Last month Microsoft released its strategy to fight criminal hackers with the announcement of its new Cybercrime Center at its Redmond, Washington home. Today Microsoft announced that it filed yesterday its first civil lawsuit in the U. S. District Court of Western Washington against Sichuan Changhong Electric Co., a Sichuan, China-based manufacturer of household appliances such as refrigerators and TVs for cyber hacking, reports the Seattle Times.
Microsoft is accusing Changhong of using product keys, a series of numbers and letters that a user enters into a computer in order to activate Microsoft software, that were stolen from organizations that had legitimately purchased licenses for the software. Organizations such as a U.S. public university, a U.S. public-school district, a U.S.-based engineering company and an Asia-based semiconductor manufacturer, were all unidentified in the suit.
Microsoft believes it's the first time any company has used the Computer Fraud and Abuse Act to go after those allegedly stealing software product keys. The law prohibits unauthorized access to a protected computer system such as those used in interstate commerce.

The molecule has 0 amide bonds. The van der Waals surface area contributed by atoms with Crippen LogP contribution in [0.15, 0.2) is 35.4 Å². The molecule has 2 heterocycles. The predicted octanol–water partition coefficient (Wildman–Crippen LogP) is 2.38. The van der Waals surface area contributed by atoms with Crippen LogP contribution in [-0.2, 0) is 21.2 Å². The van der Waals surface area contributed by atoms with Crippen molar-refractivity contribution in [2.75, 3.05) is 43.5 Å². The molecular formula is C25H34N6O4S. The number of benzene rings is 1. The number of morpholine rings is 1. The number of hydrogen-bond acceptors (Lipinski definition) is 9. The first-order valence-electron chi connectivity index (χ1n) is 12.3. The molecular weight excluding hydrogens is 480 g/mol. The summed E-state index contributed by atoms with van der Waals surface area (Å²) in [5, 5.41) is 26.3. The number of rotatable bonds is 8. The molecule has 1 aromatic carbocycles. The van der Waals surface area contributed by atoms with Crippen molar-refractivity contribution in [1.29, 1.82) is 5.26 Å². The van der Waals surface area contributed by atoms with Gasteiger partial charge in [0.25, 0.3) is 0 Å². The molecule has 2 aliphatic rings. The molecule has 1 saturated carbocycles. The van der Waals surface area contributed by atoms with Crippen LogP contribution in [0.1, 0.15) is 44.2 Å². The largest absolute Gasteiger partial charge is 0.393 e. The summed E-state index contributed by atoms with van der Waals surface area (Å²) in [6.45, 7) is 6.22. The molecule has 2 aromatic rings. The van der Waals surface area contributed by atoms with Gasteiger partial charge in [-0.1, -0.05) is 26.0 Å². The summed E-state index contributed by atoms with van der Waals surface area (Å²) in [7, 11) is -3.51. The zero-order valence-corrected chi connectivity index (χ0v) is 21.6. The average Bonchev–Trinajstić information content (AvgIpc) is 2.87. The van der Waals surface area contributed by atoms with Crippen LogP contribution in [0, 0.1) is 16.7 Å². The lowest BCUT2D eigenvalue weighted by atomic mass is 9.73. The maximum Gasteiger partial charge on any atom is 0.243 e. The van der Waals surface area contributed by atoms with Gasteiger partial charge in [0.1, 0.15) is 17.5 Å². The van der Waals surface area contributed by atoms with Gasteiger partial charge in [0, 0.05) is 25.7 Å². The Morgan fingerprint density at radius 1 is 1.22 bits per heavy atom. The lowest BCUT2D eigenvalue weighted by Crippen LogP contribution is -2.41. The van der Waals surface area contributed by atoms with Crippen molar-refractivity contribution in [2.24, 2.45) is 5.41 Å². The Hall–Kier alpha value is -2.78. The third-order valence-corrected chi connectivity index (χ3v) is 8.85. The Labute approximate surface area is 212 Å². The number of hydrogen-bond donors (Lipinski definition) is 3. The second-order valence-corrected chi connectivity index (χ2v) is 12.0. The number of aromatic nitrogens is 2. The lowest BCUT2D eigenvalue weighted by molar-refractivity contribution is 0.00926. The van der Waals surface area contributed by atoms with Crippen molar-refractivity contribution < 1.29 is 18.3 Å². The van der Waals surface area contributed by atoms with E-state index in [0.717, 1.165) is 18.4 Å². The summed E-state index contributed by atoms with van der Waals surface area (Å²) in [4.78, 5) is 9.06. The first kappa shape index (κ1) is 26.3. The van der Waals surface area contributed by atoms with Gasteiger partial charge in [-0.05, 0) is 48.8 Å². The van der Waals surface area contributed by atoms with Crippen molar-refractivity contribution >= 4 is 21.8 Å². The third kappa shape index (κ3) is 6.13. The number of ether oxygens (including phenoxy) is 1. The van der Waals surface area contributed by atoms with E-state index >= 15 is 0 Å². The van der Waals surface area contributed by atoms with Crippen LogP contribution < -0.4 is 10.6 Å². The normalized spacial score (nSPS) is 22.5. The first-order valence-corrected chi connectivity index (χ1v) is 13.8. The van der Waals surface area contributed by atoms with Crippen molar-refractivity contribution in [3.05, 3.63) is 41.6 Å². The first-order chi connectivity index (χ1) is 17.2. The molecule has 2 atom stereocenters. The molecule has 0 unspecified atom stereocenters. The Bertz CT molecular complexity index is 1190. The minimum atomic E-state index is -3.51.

The level of proof required under that law to show product keys were stolen would not have been possible even a few years ago, Microsoft says. Now because of its Cybercrime unit’s ability to combine legal and technical expertise as well as cutting -edge tools and technology, a new era of effectively fighting crimes in the Internet is here.
This high-security center brings together engineers, digital forensics experts and lawyers trained in fighting software pirates under its new Digital Crimes Unit inside the 16,800-square foot, high security facility home in Redmond, Washington.
When they became suspicious eight months ago they were looking into patterns involving a known stolen product key and traced it back to an educational institution in the U.S. that had legitimately purchased the product key.
The cyber forensics team then plotted onto maps where that organization's licenses were being activated. Those maps showed big spikes in activation attempts in places far from the U.S.
The cyber team wanted to find a pattern of where the product key was used, but they needed to build their own algorithm to track the occurrences of this product key.
The algorithm showed that repeated attempts were by Changhong after failed attempts until success.
‘That's what I'm looking for,’ said Zoe Krumm, a member of the cyber forensics team. ‘They try multiple keys within minutes of each other until they find a pass.’
The data collected, along with data visualization tools and the work of data scientists and investigators, ‘allowed us to know when a company like Changhong has attempted over 2,000 times to activate unlicensed software with over 200 product keys,’ said Matt Lundy, Microsoft's assistant general counsel for the digital-crimes unit.
Microsoft is seeking a jury trial and a judgment that would bar Changhong from using product keys that it hasn't purchased to access Microsoft's servers in the future.
Changhong has not responded to any inquiries from the media at this time.